Our research also points out the differences in the community-dwelling and institutionalized beneficiary populations. Not only are LTCF beneficiaries sicker than their community-residing peers, they also use dramatically different therapeutic classes. Therapeutic differences also abound by eligibility status, with SSDI-eligible beneficiaries using different therapeutic classes than beneficiaries who qualify on the basis of age. Thus, considerations to formulary guidance should consider intra-population differences among Medicare beneficiaries.

Study Limitations

Mastery of the 70-plus individual computer program algorithm used by CMS to generate community drug prices took considerable effort, as the drug data available in the MCBS for facility beneficiaries is collected and formatted very differently than seen with community beneficiaries. As the only non-governmental “users” of the MCBS IDA files, UMB researchers were challenged on many different fronts with this data and algorithm, including the challenge of working with different dosage forms not commonly used by community-dwelling individuals, the assignment of drug names and therapeutic classes for unusual medications, and generally “fitting” the data into the algorithm that allowed the algorithm to produce reliable estimates. In addition, once “raw” unadjusted prices are generated by the algorithm, further adjustment by payor source was required. We discovered that these adjustments are in need of updating.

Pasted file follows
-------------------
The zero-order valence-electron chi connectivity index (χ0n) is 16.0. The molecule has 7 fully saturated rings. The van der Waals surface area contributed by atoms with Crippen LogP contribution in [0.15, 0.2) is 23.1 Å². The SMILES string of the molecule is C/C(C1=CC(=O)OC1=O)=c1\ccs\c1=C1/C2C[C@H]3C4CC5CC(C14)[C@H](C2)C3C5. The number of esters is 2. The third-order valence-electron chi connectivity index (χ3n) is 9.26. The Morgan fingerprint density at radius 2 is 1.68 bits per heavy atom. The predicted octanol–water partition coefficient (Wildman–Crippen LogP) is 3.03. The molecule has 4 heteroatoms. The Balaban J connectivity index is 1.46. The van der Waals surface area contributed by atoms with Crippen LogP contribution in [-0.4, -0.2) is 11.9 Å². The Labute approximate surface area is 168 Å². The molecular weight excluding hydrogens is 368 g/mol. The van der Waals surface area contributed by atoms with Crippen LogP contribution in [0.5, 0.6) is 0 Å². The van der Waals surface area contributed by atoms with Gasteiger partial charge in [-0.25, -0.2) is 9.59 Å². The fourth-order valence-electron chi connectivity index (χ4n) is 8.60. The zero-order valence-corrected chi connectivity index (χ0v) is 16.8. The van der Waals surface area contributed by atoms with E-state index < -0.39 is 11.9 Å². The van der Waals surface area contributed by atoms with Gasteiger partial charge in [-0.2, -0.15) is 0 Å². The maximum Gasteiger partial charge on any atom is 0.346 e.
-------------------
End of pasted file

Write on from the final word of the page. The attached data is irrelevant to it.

Other study limitations included:

  • Findings are generalizable to Medicare beneficiaries only, as the MCBS does not include information on non-Medicare-eligible individuals.

  • Findings are generalizable to certain types of LTCFs, namely those that are Medicare-eligible facilities with 24/7 continuous nursing care and centralized medication management. Thus, findings of prescription drug use and spending in assisted living and “other” facilities are likely underestimated.